The I.D.E.A. Method to create on cue
Holly – a delightful, rather brilliant and intuitive client. A writer with three books to her credit, she’s had trouble lately focusing on her own clients’ branding projects. No wonder. Her long-time marriage is dissolving. She’s packing and moving from their charming house. Plus, she’s launching her next book within the next two months.
She’s not short on insights. She feels way short on time and mental bandwidth.
We homed in on three areas: Time. Mind. Method. Another tested tripod for productive creativity and creative productivity.
We tested out methods for creating-on-cue. Methods to help Holly assume more agency in when and how she creates and works.
And we found a winning IDEA. Literally. More on that IDEA in a minute.
If you’re curious about how to turn a normal work day into a day for creative insights to happen, then keep reading. And if you have your own views and experiences with creating-on-cue, please add to the conversation below.
For the record, I get Holly’s challenges. I’ve been aware of my mind’s courtship with anxiety since a teenager. I’ve deliberately sought ways to befriend and partner with my errant and idea-happy mind for over 25 years.
And I think I have a flexible, simple method that, at its core, works. It helps me. It helps Holly and the other creative people and teams with whom I work. And my research into the science and spirit of creativity affirm its tenets.
It’s an elegant IDEA, really. I.D.E.A. is the acronym for the method’s four parts. The flexible method can be adapted to numerous contexts.
1. State to yourself in simple, clear language the one part of your project you want your mind to focus on at this moment.
Writers: “Focus on the angle for this article.” “Explore new insight for this chapter.”
Business: “Explore a better way to communicate with my team.” “Define this client’s brand story.” “Find a fresh angle for our ‘About’ page.”
Design: “Explore the feeling of this brand.” “Refine this brand.”
2. Then, flow to work. Brainstorm. Draft. Design. Diagram. But try to limit your Intentional Focus sessions to 90 minutes.
3. Or, and here’s the beauty, you can prime your mind to focus, and then engage in Delightful Divergence (see below).
Benefits: This kind of self-talk lights up the frontal cortex, the laser flashlight portion of the brain. In six simple words or less, you just increased your chances to focus and pay attention. You’ve also unburdened your mind from trying to do it all – write a book, finish a project – all in one session. Coupled with Delightful Divergence, you have a powerful tango to create-on-cue.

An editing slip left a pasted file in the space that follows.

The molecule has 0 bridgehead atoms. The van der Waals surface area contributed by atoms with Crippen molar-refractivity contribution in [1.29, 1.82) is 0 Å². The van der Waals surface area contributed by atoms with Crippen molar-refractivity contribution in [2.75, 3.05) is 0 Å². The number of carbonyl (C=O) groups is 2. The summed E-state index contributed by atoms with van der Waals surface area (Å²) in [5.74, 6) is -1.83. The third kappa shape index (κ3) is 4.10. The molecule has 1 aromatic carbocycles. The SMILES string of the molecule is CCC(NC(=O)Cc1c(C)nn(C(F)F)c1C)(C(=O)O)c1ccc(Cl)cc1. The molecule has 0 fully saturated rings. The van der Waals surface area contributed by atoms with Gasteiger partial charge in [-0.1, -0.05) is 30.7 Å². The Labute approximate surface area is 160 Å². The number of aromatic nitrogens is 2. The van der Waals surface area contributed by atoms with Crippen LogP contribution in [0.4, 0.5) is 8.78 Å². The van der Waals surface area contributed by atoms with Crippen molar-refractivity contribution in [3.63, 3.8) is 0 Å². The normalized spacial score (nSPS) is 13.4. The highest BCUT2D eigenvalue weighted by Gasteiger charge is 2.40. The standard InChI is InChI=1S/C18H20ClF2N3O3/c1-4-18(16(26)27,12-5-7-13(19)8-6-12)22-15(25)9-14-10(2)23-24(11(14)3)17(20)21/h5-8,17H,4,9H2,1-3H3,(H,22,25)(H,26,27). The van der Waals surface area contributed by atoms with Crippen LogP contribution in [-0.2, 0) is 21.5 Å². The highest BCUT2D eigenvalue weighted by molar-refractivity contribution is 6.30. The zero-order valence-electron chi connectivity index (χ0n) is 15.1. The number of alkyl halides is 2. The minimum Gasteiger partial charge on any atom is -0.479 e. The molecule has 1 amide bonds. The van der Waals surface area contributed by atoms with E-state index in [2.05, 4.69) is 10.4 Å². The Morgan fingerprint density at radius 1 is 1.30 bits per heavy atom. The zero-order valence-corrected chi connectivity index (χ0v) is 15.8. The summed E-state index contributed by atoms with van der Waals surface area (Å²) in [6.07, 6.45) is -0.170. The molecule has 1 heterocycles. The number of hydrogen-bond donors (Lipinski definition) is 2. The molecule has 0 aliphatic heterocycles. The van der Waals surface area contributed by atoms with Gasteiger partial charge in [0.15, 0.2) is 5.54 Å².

There are two ways you can play with Delightful Divergence.
- Take 90-minute breaks from your focused work sessions. Be sure they’re pleasurable. So, rather than giving in to oblivious distraction and “checking out,” we can take intentional delightful divergences.
- Or, better, reframe numerous periods of “downtime” in your normal daily schedule into Delightful Divergence. Let’s say you have a full day at work. Before you commute to work, prime your mind with an Intentional Focus. Now, your mind, which loves to daydream and wander in commute time, has a little purpose. With the right priming, a work commute, a shower or bath, a yoga practice, brushing your teeth, a walk or hike, a lunch break, a trip to the coffee shop or grocery store, going to sleep all can be delightful divergences.
We tend to over-romanticize the eureka, the lightbulb, as part of high creative work. The truth is, most creative insight is small in nature and arises while immersed in the work itself. Still, you can be having a conversation, drinking a latte, or practicing Downward Facing Dog (all Delightful Divergences), and a shimmering insight can dart across your mind’s aquarium.
Benefits: If you regularly prime your mind with intentional focus and daily watch how your mind works (pssst…mindfulness practices help), you’re more likely to notice those insights. And if you have a simple tool to capture those insights – a pocket notebook or digital system – then you’re far more likely to do something with those fish.
Which leads us to Action. All action and no Eureka makes Jack (and Jill) a dull creative. All Eureka and no concerted action makes Jack (and Jill) a frustrated, anxious, and drifting creative.
At the simplest level, record on your iCal Reminder list or in your Action Cahier the simple action steps you and anyone else involved needs to take to follow through on that idea. Put a date next to the action. Schedule it. Or it will never get done.
Use a project board to break down a project’s steps. Schedule the steps.
But a reminder: If you only use project boards and lists and productivity tools to get things done and check things off, you risk producing mediocre work, executing work you don’t care about, and getting burned out.
Dance deliberately with the creative mind’s ID (Intentional Focus + Delightful Divergence) to make the ID an IDE and to have a well-rounded IDEA.
And Holly? She wrote me last week to say that the IDEA Method worked like a genius for a client’s branding project. In 15 minutes, no less, she had the break-through insight she need plus a plan of action. All amidst major personal upheaval. And her book is scheduled to launch.
That’s creating on cue. That’s assuming agency of this one wild and creative life.
And consider testing out the IDEA Method in Taos, New Mexico this March for the Create & Captivate Retreat.
I’m curious about your take on and experience with creating-on-cue. Do you resist the whole idea of creating with intention? Do you get tripped up with over-focusing? What are your pain points? Your victories? Your challenges to the IDEA Method?
See you in the woods,